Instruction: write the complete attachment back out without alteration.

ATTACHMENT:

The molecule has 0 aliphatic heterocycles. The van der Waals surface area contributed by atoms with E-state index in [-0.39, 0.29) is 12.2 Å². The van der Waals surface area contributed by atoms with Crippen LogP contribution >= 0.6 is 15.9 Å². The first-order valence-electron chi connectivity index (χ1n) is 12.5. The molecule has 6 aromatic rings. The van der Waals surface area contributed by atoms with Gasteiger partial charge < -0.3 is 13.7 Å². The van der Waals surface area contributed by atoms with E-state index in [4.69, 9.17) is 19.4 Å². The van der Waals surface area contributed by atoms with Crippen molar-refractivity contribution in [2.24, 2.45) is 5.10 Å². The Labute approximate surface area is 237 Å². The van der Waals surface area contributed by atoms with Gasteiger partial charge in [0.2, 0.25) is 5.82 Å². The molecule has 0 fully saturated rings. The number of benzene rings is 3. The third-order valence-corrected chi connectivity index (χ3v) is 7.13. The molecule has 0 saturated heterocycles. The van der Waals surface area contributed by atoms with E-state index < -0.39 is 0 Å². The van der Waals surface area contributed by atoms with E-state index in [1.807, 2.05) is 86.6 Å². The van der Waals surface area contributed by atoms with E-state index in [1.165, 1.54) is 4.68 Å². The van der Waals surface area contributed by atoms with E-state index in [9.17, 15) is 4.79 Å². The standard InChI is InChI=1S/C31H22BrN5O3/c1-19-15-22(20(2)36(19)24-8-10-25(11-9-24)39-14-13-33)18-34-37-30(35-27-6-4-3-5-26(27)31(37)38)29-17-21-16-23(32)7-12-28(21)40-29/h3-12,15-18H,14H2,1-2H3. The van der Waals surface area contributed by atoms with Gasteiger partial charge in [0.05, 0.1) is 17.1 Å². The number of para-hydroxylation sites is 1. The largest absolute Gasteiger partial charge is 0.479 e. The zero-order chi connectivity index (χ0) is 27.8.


The molecule has 0 aliphatic heterocycles. The van der Waals surface area contributed by atoms with E-state index in [-0.39, 0.29) is 12.2 Å². The van der Waals surface area contributed by atoms with Crippen LogP contribution >= 0.6 is 15.9 Å². The first-order valence-electron chi connectivity index (χ1n) is 12.5. The molecule has 6 aromatic rings. The van der Waals surface area contributed by atoms with Gasteiger partial charge < -0.3 is 13.7 Å². The van der Waals surface area contributed by atoms with E-state index in [4.69, 9.17) is 19.4 Å². The van der Waals surface area contributed by atoms with Crippen molar-refractivity contribution in [2.24, 2.45) is 5.10 Å². The Labute approximate surface area is 237 Å². The van der Waals surface area contributed by atoms with Gasteiger partial charge in [0.2, 0.25) is 5.82 Å². The molecule has 0 fully saturated rings. The number of benzene rings is 3. The third-order valence-corrected chi connectivity index (χ3v) is 7.13. The molecule has 0 saturated heterocycles. The van der Waals surface area contributed by atoms with E-state index < -0.39 is 0 Å². The van der Waals surface area contributed by atoms with E-state index in [1.807, 2.05) is 86.6 Å². The van der Waals surface area contributed by atoms with E-state index in [1.165, 1.54) is 4.68 Å². The van der Waals surface area contributed by atoms with E-state index in [9.17, 15) is 4.79 Å². The standard InChI is InChI=1S/C31H22BrN5O3/c1-19-15-22(20(2)36(19)24-8-10-25(11-9-24)39-14-13-33)18-34-37-30(35-27-6-4-3-5-26(27)31(37)38)29-17-21-16-23(32)7-12-28(21)40-29/h3-12,15-18H,14H2,1-2H3. The van der Waals surface area contributed by atoms with Gasteiger partial charge in [0.05, 0.1) is 17.1 Å². The number of para-hydroxylation sites is 1. The largest absolute Gasteiger partial charge is 0.479 e. The zero-order chi connectivity index (χ0) is 27.8.